Major: German and International Studies
This summer I interned at the Documentation and Cultural Center of German Sinti and Roma in Heidelberg, Germany, which currently is the only museum in the world specifically dedicated to remembering the victims of the Nazi-led genocide against the Roma (known as the “Porajmos”). As an intern, I helped develop and complete a number of projects related to the Roma Genocide and the more recent Roma Civil Rights Movement in Europe. These projects included creating handouts on Roma Genocide-related topics for English-speaking museum patrons, maintaining a database of documents and photos from Porajmos survivors, and conducting research on the documentation of the Roma Genocide in American newspapers (1933-1945). In August I had an opportunity to participate in the Roma Genocide Remembrance Initiative Conference in Krakow, Poland, where I helped lead a series of workshops on the German Roma (Sinti) Civil Rights Movement. This event was by far the highlight of my summer.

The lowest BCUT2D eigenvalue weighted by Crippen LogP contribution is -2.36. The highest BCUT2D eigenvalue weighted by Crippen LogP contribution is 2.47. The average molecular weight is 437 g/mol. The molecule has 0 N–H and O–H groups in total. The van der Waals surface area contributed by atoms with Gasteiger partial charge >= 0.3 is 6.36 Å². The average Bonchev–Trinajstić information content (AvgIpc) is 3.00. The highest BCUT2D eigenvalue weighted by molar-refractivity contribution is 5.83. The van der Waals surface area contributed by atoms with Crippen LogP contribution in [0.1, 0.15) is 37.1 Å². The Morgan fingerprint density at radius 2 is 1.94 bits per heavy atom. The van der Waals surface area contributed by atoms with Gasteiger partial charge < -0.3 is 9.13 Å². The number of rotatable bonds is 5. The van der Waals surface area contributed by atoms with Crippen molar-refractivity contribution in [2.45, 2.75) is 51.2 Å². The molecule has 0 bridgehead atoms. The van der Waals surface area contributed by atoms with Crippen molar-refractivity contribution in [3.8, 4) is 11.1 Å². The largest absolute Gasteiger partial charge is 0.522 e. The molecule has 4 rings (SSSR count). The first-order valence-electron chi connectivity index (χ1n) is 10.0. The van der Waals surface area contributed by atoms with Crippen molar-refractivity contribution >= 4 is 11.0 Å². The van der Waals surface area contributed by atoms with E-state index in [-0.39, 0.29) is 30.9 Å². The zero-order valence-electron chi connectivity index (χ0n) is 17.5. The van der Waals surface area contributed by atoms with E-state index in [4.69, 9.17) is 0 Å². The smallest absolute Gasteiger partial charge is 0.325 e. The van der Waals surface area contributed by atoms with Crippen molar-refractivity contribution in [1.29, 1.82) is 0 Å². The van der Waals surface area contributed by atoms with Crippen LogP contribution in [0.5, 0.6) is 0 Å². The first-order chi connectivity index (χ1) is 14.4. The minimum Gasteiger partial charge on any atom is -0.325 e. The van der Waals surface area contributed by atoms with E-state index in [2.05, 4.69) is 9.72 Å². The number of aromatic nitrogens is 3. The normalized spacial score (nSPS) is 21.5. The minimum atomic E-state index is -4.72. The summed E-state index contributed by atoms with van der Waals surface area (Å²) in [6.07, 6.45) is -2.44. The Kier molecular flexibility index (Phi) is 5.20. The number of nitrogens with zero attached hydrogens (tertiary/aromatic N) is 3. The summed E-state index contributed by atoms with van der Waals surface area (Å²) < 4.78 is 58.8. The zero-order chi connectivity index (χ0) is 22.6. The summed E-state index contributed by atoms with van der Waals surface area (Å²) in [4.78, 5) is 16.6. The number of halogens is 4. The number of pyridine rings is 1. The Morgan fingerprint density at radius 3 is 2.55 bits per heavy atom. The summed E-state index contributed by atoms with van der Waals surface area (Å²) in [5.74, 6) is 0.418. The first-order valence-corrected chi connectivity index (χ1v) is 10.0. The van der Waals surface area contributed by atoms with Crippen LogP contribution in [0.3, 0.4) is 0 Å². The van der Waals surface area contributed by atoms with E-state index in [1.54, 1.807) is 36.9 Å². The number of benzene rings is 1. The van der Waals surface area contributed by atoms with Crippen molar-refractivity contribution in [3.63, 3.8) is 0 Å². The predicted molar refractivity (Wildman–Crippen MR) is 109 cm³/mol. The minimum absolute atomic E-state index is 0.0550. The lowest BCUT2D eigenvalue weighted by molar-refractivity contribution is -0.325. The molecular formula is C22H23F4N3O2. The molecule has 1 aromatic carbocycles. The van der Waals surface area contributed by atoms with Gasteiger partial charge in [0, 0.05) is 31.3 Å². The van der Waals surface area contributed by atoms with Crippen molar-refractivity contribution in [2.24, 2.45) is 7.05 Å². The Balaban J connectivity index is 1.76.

Today, we remember Raoul Wallenberg for his efforts to save Jews in Nazi-occupied Hungary. Wallenberg’s unfailing commitment to human rights and dignity–for which he gave his life–still inspires University of Michigan students to support those who are marginalized and persecuted across the globe. Wallenberg’s willingness to help those with whom he had no ethnic, religious, or geographic relationship, proves that our differences should not inhibit our empathy. I am not Roma, but I wish to be an ally in their fight for equality in Europe. Raoul Wallenberg truly showed how this is possible.